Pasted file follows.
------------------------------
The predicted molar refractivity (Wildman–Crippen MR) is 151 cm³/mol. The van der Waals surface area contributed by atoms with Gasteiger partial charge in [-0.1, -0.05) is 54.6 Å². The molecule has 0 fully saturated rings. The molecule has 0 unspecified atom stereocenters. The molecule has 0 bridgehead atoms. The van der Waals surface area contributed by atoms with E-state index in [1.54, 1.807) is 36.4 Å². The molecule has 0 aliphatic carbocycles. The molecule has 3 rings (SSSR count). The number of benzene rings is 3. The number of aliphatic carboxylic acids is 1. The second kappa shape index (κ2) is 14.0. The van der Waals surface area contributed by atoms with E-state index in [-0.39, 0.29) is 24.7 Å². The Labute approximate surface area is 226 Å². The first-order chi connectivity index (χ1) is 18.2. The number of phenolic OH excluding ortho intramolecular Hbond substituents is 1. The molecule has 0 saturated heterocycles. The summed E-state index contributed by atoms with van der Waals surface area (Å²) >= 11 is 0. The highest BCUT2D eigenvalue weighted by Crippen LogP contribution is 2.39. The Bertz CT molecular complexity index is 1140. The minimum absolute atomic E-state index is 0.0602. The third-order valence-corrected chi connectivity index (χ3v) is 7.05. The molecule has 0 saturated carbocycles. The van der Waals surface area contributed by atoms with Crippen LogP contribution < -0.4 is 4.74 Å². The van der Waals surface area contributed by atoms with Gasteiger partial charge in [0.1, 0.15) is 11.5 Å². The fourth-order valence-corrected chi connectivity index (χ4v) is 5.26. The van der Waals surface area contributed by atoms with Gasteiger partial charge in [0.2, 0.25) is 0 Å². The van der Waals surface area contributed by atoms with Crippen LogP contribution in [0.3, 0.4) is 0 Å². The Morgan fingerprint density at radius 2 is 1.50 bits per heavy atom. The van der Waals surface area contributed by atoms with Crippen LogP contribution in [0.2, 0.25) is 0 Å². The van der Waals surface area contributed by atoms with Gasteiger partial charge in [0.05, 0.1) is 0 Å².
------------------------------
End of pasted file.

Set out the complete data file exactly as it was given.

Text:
The predicted molar refractivity (Wildman–Crippen MR) is 151 cm³/mol. The van der Waals surface area contributed by atoms with Gasteiger partial charge in [-0.1, -0.05) is 54.6 Å². The molecule has 0 fully saturated rings. The molecule has 0 unspecified atom stereocenters. The molecule has 0 bridgehead atoms. The van der Waals surface area contributed by atoms with E-state index in [1.54, 1.807) is 36.4 Å². The molecule has 0 aliphatic carbocycles. The molecule has 3 rings (SSSR count). The number of benzene rings is 3. The number of aliphatic carboxylic acids is 1. The second kappa shape index (κ2) is 14.0. The van der Waals surface area contributed by atoms with E-state index in [-0.39, 0.29) is 24.7 Å². The Labute approximate surface area is 226 Å². The first-order chi connectivity index (χ1) is 18.2. The number of phenolic OH excluding ortho intramolecular Hbond substituents is 1. The molecule has 0 saturated heterocycles. The summed E-state index contributed by atoms with van der Waals surface area (Å²) >= 11 is 0. The highest BCUT2D eigenvalue weighted by Crippen LogP contribution is 2.39. The Bertz CT molecular complexity index is 1140. The minimum absolute atomic E-state index is 0.0602. The third-order valence-corrected chi connectivity index (χ3v) is 7.05. The molecule has 0 saturated carbocycles. The van der Waals surface area contributed by atoms with Crippen LogP contribution < -0.4 is 4.74 Å². The van der Waals surface area contributed by atoms with Gasteiger partial charge in [0.1, 0.15) is 11.5 Å². The fourth-order valence-corrected chi connectivity index (χ4v) is 5.26. The van der Waals surface area contributed by atoms with Gasteiger partial charge in [0.2, 0.25) is 0 Å². The van der Waals surface area contributed by atoms with Crippen LogP contribution in [0.3, 0.4) is 0 Å². The Morgan fingerprint density at radius 2 is 1.50 bits per heavy atom. The van der Waals surface area contributed by atoms with Crippen LogP contribution in [0.2, 0.25) is 0 Å². The van der Waals surface area contributed by atoms with Gasteiger partial charge in [0.05, 0.1) is 0 Å².